Posts Tagged ‘curriculum’

Junk Drawer Science

Junk Drawer Science is a new science curriculum company started by teachers with great resources for teachers.

Welcome to Junk Drawer Science: a result of years of frustration with the out-of-touch, and often-out-of date resources that have been available to us as teachers. We believe that it is time for a revolution in science education. The textbook should be relegated to its proper place. It should be a resource and no longer the focal point of our science classes!

Our mission is to provide engaging materials that stimulate learning in your students. We believe that science should not be expensive, and that the simplest lessons are often the most profound.

At the moment, they have three products available for purchase: a book full of great activities for middle and high school life science classes, a guide to using interactive notebooks in science class, and the game they created called “The Game of Evolution”.

I happen to teach with the Junk Drawer Science owners and can guarantee that their products are worth every penny. They have worked hard to develop curriculum and lesson tools that are effective in the classroom as well as easy to implement on a low (to non-existent) budget.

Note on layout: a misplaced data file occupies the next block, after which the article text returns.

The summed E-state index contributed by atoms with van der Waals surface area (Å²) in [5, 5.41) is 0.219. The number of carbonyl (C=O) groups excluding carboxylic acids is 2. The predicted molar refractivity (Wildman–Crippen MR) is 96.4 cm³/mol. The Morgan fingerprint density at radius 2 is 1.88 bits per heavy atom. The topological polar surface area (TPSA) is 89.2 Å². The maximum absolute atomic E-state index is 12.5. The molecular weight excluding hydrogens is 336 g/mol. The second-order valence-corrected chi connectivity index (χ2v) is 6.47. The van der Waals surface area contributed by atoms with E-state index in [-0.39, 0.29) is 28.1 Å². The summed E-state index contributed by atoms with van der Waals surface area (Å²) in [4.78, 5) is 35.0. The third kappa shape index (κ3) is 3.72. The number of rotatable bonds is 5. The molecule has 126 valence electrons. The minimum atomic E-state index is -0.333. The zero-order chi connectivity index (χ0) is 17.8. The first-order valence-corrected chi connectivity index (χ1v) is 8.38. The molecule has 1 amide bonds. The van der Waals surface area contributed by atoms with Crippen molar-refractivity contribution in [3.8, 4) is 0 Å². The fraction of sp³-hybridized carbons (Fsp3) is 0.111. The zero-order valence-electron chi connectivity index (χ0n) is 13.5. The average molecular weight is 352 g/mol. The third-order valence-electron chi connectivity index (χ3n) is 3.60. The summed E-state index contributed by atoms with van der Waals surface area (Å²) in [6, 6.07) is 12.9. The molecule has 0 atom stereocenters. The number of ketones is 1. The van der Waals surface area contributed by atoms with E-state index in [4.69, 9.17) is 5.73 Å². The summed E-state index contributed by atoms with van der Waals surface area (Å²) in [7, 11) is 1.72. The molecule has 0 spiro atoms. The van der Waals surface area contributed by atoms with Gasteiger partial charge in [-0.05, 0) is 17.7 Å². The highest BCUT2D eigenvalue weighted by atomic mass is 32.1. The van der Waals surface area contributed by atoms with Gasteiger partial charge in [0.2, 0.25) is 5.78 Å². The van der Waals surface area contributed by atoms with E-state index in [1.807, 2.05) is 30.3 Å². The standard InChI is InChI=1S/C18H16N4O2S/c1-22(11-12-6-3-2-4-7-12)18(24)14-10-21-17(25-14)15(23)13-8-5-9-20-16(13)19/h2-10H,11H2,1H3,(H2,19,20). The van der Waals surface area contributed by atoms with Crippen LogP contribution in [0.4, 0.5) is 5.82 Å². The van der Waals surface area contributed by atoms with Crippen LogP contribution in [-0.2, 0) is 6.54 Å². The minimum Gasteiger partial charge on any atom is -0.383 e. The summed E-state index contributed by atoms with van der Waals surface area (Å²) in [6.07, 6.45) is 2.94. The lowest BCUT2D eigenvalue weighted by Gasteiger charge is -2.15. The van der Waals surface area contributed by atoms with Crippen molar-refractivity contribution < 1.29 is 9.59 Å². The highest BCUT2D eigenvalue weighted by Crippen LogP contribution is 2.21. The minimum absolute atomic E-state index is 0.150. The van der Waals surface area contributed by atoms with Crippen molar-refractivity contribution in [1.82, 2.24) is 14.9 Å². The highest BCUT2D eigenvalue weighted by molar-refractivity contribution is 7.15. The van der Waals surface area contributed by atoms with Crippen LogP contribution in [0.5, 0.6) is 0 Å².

I guess that makes this a shameless plug: all in the name of providing the world with great teaching resources!

Unfortunately, they will not be at the NSTA conference in San Francisco, so for now, you will have to check them out online.

Fluids Unit

I started the fluids unit this week (I’m going shallow and wide with the curriculum so the kids can get exposed to as much as possible). For some reason, my kids love talking about and asking questions about buoyancy, Bernoulli, pressure, etc.